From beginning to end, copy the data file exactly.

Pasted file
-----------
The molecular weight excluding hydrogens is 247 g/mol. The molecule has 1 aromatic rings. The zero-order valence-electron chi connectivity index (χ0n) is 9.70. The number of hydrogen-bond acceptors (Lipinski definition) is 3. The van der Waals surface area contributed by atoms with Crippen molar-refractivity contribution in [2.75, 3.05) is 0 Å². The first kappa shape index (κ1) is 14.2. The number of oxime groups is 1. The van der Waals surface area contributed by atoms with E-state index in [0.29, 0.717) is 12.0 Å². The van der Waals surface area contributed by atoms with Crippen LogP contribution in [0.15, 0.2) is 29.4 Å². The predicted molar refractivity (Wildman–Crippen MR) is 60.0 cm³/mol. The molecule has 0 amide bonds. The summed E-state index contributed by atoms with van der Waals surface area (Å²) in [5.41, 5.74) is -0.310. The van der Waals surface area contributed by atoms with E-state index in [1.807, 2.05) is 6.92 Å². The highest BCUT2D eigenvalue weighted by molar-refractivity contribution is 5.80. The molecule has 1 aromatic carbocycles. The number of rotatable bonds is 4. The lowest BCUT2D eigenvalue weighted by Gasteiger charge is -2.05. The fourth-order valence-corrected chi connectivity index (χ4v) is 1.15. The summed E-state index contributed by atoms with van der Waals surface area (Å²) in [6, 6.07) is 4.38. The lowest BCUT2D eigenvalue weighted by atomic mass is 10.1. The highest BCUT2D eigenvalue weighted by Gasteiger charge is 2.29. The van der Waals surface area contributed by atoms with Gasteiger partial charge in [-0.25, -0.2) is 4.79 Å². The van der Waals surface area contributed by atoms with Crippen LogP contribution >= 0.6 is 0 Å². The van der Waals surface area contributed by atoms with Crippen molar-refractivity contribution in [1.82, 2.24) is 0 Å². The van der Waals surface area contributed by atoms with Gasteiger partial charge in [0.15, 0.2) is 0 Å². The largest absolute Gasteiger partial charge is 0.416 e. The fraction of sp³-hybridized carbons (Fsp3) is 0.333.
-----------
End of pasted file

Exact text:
The molecular weight excluding hydrogens is 247 g/mol. The molecule has 1 aromatic rings. The zero-order valence-electron chi connectivity index (χ0n) is 9.70. The number of hydrogen-bond acceptors (Lipinski definition) is 3. The van der Waals surface area contributed by atoms with Crippen molar-refractivity contribution in [2.75, 3.05) is 0 Å². The first kappa shape index (κ1) is 14.2. The number of oxime groups is 1. The van der Waals surface area contributed by atoms with E-state index in [0.29, 0.717) is 12.0 Å². The van der Waals surface area contributed by atoms with Crippen LogP contribution in [0.15, 0.2) is 29.4 Å². The predicted molar refractivity (Wildman–Crippen MR) is 60.0 cm³/mol. The molecule has 0 amide bonds. The summed E-state index contributed by atoms with van der Waals surface area (Å²) in [5.41, 5.74) is -0.310. The van der Waals surface area contributed by atoms with E-state index in [1.807, 2.05) is 6.92 Å². The highest BCUT2D eigenvalue weighted by molar-refractivity contribution is 5.80. The molecule has 1 aromatic carbocycles. The number of rotatable bonds is 4. The lowest BCUT2D eigenvalue weighted by Gasteiger charge is -2.05. The fourth-order valence-corrected chi connectivity index (χ4v) is 1.15. The summed E-state index contributed by atoms with van der Waals surface area (Å²) in [6, 6.07) is 4.38. The lowest BCUT2D eigenvalue weighted by atomic mass is 10.1. The highest BCUT2D eigenvalue weighted by Gasteiger charge is 2.29. The van der Waals surface area contributed by atoms with Gasteiger partial charge in [-0.25, -0.2) is 4.79 Å². The van der Waals surface area contributed by atoms with Crippen LogP contribution >= 0.6 is 0 Å². The van der Waals surface area contributed by atoms with Crippen molar-refractivity contribution in [1.82, 2.24) is 0 Å². The van der Waals surface area contributed by atoms with Gasteiger partial charge in [0.15, 0.2) is 0 Å². The largest absolute Gasteiger partial charge is 0.416 e. The fraction of sp³-hybridized carbons (Fsp3) is 0.333.